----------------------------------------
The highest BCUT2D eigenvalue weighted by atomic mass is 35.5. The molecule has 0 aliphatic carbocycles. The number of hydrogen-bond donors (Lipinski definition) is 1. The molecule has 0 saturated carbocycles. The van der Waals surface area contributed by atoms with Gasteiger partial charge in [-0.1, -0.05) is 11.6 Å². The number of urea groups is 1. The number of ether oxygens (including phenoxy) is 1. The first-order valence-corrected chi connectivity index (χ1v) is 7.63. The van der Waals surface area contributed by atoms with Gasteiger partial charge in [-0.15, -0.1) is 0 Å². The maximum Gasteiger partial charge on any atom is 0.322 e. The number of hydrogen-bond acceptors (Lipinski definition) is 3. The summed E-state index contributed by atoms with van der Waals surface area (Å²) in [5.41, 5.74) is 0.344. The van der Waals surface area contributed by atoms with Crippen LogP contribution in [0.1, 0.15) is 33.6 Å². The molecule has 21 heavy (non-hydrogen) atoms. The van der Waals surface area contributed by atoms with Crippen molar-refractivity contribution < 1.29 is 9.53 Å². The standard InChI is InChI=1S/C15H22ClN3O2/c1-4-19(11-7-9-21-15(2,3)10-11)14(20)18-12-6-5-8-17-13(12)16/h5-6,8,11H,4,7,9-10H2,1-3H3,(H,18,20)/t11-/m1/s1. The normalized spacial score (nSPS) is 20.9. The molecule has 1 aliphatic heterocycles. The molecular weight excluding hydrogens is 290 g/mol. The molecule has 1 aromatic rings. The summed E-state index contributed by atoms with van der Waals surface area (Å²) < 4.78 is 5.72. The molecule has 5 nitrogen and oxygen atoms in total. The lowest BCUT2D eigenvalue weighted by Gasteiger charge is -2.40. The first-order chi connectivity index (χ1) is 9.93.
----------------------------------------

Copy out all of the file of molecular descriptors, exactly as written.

The highest BCUT2D eigenvalue weighted by atomic mass is 35.5. The molecule has 0 aliphatic carbocycles. The number of hydrogen-bond donors (Lipinski definition) is 1. The molecule has 0 saturated carbocycles. The van der Waals surface area contributed by atoms with Gasteiger partial charge in [-0.1, -0.05) is 11.6 Å². The number of urea groups is 1. The number of ether oxygens (including phenoxy) is 1. The first-order valence-corrected chi connectivity index (χ1v) is 7.63. The van der Waals surface area contributed by atoms with Gasteiger partial charge in [-0.15, -0.1) is 0 Å². The maximum Gasteiger partial charge on any atom is 0.322 e. The number of hydrogen-bond acceptors (Lipinski definition) is 3. The summed E-state index contributed by atoms with van der Waals surface area (Å²) in [5.41, 5.74) is 0.344. The van der Waals surface area contributed by atoms with Crippen LogP contribution in [0.1, 0.15) is 33.6 Å². The molecule has 21 heavy (non-hydrogen) atoms. The van der Waals surface area contributed by atoms with Crippen molar-refractivity contribution < 1.29 is 9.53 Å². The standard InChI is InChI=1S/C15H22ClN3O2/c1-4-19(11-7-9-21-15(2,3)10-11)14(20)18-12-6-5-8-17-13(12)16/h5-6,8,11H,4,7,9-10H2,1-3H3,(H,18,20)/t11-/m1/s1. The normalized spacial score (nSPS) is 20.9. The molecule has 1 aliphatic heterocycles. The molecular weight excluding hydrogens is 290 g/mol. The molecule has 1 aromatic rings. The summed E-state index contributed by atoms with van der Waals surface area (Å²) < 4.78 is 5.72. The molecule has 5 nitrogen and oxygen atoms in total. The lowest BCUT2D eigenvalue weighted by Gasteiger charge is -2.40. The first-order chi connectivity index (χ1) is 9.93.